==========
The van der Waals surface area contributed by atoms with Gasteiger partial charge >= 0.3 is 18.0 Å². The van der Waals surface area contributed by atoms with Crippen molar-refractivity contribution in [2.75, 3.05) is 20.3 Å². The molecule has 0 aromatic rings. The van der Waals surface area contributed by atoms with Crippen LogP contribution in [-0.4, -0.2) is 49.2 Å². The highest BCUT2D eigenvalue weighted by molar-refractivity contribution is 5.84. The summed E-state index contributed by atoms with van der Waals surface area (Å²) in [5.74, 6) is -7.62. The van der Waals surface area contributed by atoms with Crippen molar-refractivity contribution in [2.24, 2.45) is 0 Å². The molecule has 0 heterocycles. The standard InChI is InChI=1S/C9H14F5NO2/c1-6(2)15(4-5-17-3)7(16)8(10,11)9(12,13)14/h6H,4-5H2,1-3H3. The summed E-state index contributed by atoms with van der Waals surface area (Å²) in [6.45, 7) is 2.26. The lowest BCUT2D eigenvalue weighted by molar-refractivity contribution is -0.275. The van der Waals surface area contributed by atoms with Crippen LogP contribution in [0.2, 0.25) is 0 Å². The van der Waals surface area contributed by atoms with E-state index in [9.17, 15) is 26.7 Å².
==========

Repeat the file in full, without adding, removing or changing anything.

The van der Waals surface area contributed by atoms with Gasteiger partial charge >= 0.3 is 18.0 Å². The van der Waals surface area contributed by atoms with Crippen molar-refractivity contribution in [2.75, 3.05) is 20.3 Å². The molecule has 0 aromatic rings. The van der Waals surface area contributed by atoms with Crippen LogP contribution in [-0.4, -0.2) is 49.2 Å². The highest BCUT2D eigenvalue weighted by molar-refractivity contribution is 5.84. The summed E-state index contributed by atoms with van der Waals surface area (Å²) in [5.74, 6) is -7.62. The van der Waals surface area contributed by atoms with Crippen molar-refractivity contribution in [2.24, 2.45) is 0 Å². The molecule has 0 heterocycles. The standard InChI is InChI=1S/C9H14F5NO2/c1-6(2)15(4-5-17-3)7(16)8(10,11)9(12,13)14/h6H,4-5H2,1-3H3. The summed E-state index contributed by atoms with van der Waals surface area (Å²) in [6.45, 7) is 2.26. The lowest BCUT2D eigenvalue weighted by molar-refractivity contribution is -0.275. The van der Waals surface area contributed by atoms with Crippen LogP contribution in [0.2, 0.25) is 0 Å². The van der Waals surface area contributed by atoms with E-state index in [9.17, 15) is 26.7 Å².